Academic Interests: Green Political Theory, Marxist Critical Theory, Ecosocialism, Just Transition Theory, Climate Breakdown, Prefigurative Politics, Devolution and Economic Democracy, Trade Unionism and Labour Movements.
My PhD research is situated in the field of contemporary Sino-Global South energy relations. The study employs a multi-level perspective (MLP) theoretical framework to aid my investigation into the impact that China has had upon solar and wind sector development within emerging markets. It also seeks to ascertain the specific drivers and factors which have facilitated (or impeded) the process of energy transition in the Global South and uncover the subsequent geopolitical consequences of China’s overseas low-carbon presence as well.
International Political Economy; Chinese Politics; Energy Transitions; International Relations
Academic Awards and Achievements
PISP Award for Highest Marks (2013-2014).
Postgraduate Bursary Award (2015).
Best MA Dissertation (2016) Award in the School of History Anthropology Philosophy and Politics (HAPP).
Department for the Economy (DfE) Postgraduate Research Studentship (2017-2020).
Alex Miller is a Marie Skłodowska-Curie Early Stage Researcher and PhD candidate in Environmental Planning at Queen's University Belfast. His research examines the influence of lock-in and path dependency in the transition to a low carbon electricity system, and how this influences the socio-political acceptance of renewable energy infrastructure. Alex holds an MSc in Water Science, Policy and Management from the University of Oxford and a BA (Hons) in Political Science and Aquatic Resources from St. Francis Xavier University in Nova Scotia, Canada.
My current research seeks to offer a theoretical provision of ecofeminist political philosophy integrated with green republicanism in post-growth contexts, particularly focusing on both democratising politics of care and decarbonising the liberal-capitalist economic system.
- Political theory
- Green economics
- Democracy and citizenship
Louise’s PhD thesis is entitled ‘Nature and Mental Health: A Grounded Theory Study’
This research has been designed to investigate the relationship between Nature and Mental Health. The methodology being used is Constructivist Grounded Theory. This research method is qualitative and is often used to explore substantive questions were there is a lack of theoretical assertions and findings. Whilst there is a growing body of knowledge in the fields of ecotherapy and ecopsychology, these subjects are still in their infancy in terms of academia and empirical research. As the research has continued and the data has been further analysed, it has emerged that the link between mental health and the natural world is complex, evolving and highly subjective. The way individuals experience their relationship with the natural world is often a reflection of their personality, upbringing, level of education and beliefs. The research was based on a sample of participants who had a conscious and involved relationship with the natural / other-than-human world. Most of the participants believed their relationship with nature contributed positively to their mental health. These beliefs and opinions where not always supported by their lived experiences and descriptions of their mental health. Whilst they often seemed to experience a strong sense of connection and contentment when engaging in nature-based experiences, many of those interviewed had significant mental health issues with several experiencing bouts of profound mental ill health. The research journey thus far has opened new areas of interest and developed my knowledge greatly in ecotherapy and green therapeutic practices. With the help of my primary supervisor I am working on developing an ecotherapeutic intervention model that could be potentially used to prescribe green practices to help people manage their mental health. I am also a co-founder of Rewild NI and am interesting in Rewilding, reforestation and permaculture as regenerative and wellbeing practices.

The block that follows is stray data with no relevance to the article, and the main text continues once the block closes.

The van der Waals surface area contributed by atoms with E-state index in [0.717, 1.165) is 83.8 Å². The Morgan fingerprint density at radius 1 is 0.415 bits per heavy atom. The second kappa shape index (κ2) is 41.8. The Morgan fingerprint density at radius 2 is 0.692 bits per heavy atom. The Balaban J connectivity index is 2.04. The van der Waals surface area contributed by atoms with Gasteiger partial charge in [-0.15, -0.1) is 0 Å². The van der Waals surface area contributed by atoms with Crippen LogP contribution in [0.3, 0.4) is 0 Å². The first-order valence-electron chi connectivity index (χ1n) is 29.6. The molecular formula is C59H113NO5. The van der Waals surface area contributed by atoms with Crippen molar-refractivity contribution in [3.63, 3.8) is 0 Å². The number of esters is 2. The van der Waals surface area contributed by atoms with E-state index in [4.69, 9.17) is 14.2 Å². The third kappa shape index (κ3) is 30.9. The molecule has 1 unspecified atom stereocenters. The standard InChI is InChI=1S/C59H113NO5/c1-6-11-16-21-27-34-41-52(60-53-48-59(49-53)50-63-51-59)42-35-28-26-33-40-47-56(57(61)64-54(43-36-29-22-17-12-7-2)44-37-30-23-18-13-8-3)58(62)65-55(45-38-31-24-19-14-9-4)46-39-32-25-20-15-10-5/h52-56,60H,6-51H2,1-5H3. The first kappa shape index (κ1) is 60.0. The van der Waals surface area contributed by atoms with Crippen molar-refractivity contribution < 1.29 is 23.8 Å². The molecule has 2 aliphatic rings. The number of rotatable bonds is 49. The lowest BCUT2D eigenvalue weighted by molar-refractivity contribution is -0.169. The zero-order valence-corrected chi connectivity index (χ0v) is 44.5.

Robert's research explores the role of landownership and landowners in wind energy production. The relatively extensive spatial requirements of renewable energies like wind, solar and biomass situates the landowner as a central political and economic player in the low carbon transition. Drawing on political economy/political ecology, I examine the role of rent relations within the wind industry. I employ a comparative analysis of three European countries to explain the distributive and structural effects of private landownership in these different contexts. The research aims to understand how different systems of property rights can contribute to fair but rapid decarbonisation.